Sunday Within The Octave Of Ascension
C.S. Lewis said, “Everyone thinks forgiveness is a lovely idea, until they have something to forgive.” That was most likely true for Saint Maria Goretti and her mother.
Born in poverty in Corinaldo, Italy, on October 16, 1890, Maria Goretti displayed trust in God from a young age. Though she was unable to go to school, she was blessed with a loving family that raised her in the faith. When her father died of malaria, she bravely held to God’s promise of provision, often telling her mother, “Mother, be brave, God will help us.”
When she was only eleven years old, Maria suffered a brutal assault. After she refused the advances of an older farmhand named Alessandro Serenelli, he stabbed her multiple times. She was taken to the hospital, but her wounds were too severe, ultimately taking her life.
In the last hours of her life, Maria forgave her attacker, expressing her wish that he would repent and turn to Christ.
Alessandro received a sentence of thirty years. While in prison, he had a dream in which Maria appeared to him, offering him lilies that burst into flames. As a result of the dream and the encouragement of a priest, he turned to God. When he was released, he went to Maria’s mother, Assunta, and begged her for forgiveness. The death of a child of any age is devastating. The pain and anguish can be compounded when the death comes at the hands of another human being. And yet Assunta was given the grace to forgive Alessandro, and they attended Mass, receiving Communion together. He went on to become a lay brother of the Order of Friars Minor Capuchin and was present at Maria’s canonization ceremony in 1950, sitting side by side with Assunta.
Assunta's forgiveness toward Alessandro is a powerful illustration for us today. Forgiving Alessandro did not bring back little Maria, it did not change what happened in the past. But by Assunta finding forgiveness in her heart toward Alessandro, it did change the future. As poet William Blake said,
“The glory of Christianity is to conquer by forgiveness.”
Assunta forgave Alessandro but there is another part of forgiveness that often gets neglected. That part is what we look at in today's Epistle reading. Peters strategy on forgiving is one of the most important lessons in relationships: “Above all, keep loving one another earnestly, since love covers a multitude of sins.” (I Peter 4:8).
Love covers a multitude of sins.
When I am hurt by someone, I have two choices to resolve that hurt. Since forgiveness is not an option for me as a Christian, I have the choice of how I will forgive: I can confront it or I can cover it. Remember this about forgiveness: we base it on what God has done for us, not on what another person has done to us. Our forgiveness from God is our motivation. According to Ephesians 4:32, we forgive because we have been forgiven. “Be kind to one another, tenderhearted, forgiving one another, as God in Christ forgave you.”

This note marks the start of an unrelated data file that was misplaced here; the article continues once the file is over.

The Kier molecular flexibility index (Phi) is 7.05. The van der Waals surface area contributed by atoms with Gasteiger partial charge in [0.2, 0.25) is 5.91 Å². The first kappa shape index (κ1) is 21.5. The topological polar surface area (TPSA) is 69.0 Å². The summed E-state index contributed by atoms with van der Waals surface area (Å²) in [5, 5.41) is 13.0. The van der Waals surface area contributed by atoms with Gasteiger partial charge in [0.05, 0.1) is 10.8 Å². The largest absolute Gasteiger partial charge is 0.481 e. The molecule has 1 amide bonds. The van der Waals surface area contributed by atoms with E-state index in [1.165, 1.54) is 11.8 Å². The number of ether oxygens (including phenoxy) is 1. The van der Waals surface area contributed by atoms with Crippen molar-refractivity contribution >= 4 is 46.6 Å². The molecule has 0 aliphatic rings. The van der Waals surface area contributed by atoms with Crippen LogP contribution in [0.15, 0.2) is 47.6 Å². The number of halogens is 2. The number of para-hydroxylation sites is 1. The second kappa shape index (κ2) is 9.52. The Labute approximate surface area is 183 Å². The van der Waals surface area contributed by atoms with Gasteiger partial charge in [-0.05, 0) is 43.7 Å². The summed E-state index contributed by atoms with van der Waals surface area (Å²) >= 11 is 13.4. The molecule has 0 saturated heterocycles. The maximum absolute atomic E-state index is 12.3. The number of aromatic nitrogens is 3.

Peter wants us to cover the offense. And that fervent love is the prerequisite for that choice. We can't cover an offense because we don't want to confront a person, but we can cover a hurt because we fervently love someone. To cover a hurt is very biblical, meaning not everything that is hurtful has to be an offense. We don't have to address everything every time we are offended. In fact, I think it's a sign of maturity to let certain things go. There are somethings I think God wants us to absorb to show and extend mercy. Why? Because that is the only way to build our mercy account: As Jesus said, “Blessed are the merciful: for they shall obtain mercy.” (Matthew 5:7). There will come a day when we will need to withdraw from our mercy account and that can only happen if we showed mercy, not simply prayed for mercy.
Proverbs 19:11, says there is honor in covering an offense: “Good sense makes one slow to anger, and it is his glory to overlook an offense.”
The greatest people I know are not easily offended. Instead, they practice the habit of overlooking offenses. They take the high road, and give the offender the benefit of the doubt, and they move on. They are, as one person put it, “magnanimous -high soul”, able to overlook and injury or insult; rising above pettiness or meanness.
But what does having fervent or earnest love mean? Peter said that's the way to cover an offense. The fervent/earnest kind of love. The word fervent, or in some translations earnest, is critical in this verse and means to be stretched out. This kind of hurts to say it, but the word was used of a torture device that would stretch its victims on the rack.
Fervent love stretches you beyond your normal capacity.
Covering an offense is not based on the size of the offense but on the size of our heart, and if there is fervent love there. Solomon also talked about the concept of love covering an offense: “Love covers all transgressions” (Proverbs 10:12)
There is no chapter that best describes fervent love than I Corinthians 13: “Love is patient and kind; love does not envy or boast; it is not arrogant or rude. It does not insist on its own way and does not count up wrongdoing ...”
What is love? It will hardly even notice when others do wrong in order to cover an offense, we need love. A fervent, earnest love, the kind of love that stretches us.